But we still fix a number of smaller issues, that may not prevent use of JIRA, but that hamper the experience, because we want to prevent the "death by 1000 paper cuts" that can come if we only budget for the critical and blockers and majors.
Q. Is there anything you want to change or improve?
First, hopefully this answer helps. My goal was to make it easier to understand and much more clear on how we use JAC.
Specifically in product management, we want to do a better job of communicating our intent for the top voted JAC issues. Since 2011, we have been providing regular updates on the top voted issues in JAC in order to let customers know our stance on a particular issue. Since we are implementing a number of those top issues with each release, the "top" requests are always changing, and we want to make sure we give you a clear picture of our intentions for those top requests.
Thanks to those customers who have asked (rather passionately in many cases) about how we prioritize features in the JIRA team.
Are votes what determine the priority of a feature?
If your getting all these other feedbacks, why aren't they being tracked in the JIRA board. Your meant to be a big promoter of agile, the whole point of it is to promote greater visibility and ability to adapt to customer needs.
I have no idea how your prioritising your tickets, it's black magic right now - this is not agile.
We have no say in the prioritising - not agile again. Where is the customer representative input?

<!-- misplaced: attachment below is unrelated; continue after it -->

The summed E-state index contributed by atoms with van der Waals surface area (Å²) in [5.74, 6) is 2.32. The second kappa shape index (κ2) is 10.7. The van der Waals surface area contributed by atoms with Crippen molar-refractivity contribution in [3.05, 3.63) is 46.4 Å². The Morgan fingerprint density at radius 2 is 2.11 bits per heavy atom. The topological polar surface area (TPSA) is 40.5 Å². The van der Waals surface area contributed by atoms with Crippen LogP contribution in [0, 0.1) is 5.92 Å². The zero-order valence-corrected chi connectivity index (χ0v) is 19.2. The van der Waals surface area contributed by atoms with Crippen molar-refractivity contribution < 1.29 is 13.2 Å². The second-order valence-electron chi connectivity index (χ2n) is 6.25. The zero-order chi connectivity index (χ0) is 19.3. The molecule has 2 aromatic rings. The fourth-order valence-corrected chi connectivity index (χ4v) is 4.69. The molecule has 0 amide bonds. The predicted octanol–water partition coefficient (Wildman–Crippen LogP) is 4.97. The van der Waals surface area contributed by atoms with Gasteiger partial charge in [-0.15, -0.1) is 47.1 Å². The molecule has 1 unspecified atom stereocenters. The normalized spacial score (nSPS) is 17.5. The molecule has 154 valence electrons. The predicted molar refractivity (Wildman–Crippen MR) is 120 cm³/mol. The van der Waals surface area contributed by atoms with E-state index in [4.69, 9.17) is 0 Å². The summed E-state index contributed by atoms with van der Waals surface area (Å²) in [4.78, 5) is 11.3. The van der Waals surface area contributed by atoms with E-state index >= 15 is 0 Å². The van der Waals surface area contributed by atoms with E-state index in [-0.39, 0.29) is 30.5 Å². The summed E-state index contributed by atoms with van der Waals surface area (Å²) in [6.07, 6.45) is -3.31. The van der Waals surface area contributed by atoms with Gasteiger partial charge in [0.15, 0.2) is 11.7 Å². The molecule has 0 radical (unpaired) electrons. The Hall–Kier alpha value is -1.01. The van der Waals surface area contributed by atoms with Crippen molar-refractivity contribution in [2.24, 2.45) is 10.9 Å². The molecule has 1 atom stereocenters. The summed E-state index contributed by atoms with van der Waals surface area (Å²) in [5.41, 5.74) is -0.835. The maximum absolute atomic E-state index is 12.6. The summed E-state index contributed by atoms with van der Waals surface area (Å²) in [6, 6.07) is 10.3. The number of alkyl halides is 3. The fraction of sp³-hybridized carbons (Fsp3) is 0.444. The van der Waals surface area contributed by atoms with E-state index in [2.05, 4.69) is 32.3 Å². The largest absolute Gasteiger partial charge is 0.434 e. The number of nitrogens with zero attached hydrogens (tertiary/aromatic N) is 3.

Your saying your getting feature request via other mediums, why aren't they tracked? again not agile.
Your not agile at all, it's very reminiscent of the waterfall days, where IT did what they thought best, regardless of what the business is telling them, or new feature request takes year to develop because IT wanted to roll out this big new feature no one asked for first.
I'm extremely dissatisfied by the lack of action to our requests, of all the tickets that I care about, that others have already raised and have hundreds - thousands of votes, not one have been done. In fact you've got feature request from 2002 thats still not done.
The current way that Atlassian is handling feature requests is abysmal. I started out a fan of the product, which we only switched to because it was recommended by a colleague. At this point, I would not recommend the product anymore because of the lack of visible improvements. An item like drag and drop for a part of a UI, which someone actually wrote browser plugin to fix, that is the 5th most voted on feature request, has been sitting with a note that it won't be changed for years. What is going on at Atlassian?
For https://jira.atlassian.com/browse/JRA-28730 case, I agree with Atlassian, though I don't quite like JIRA (I prefer Trello much more, but now it is acquired...lol).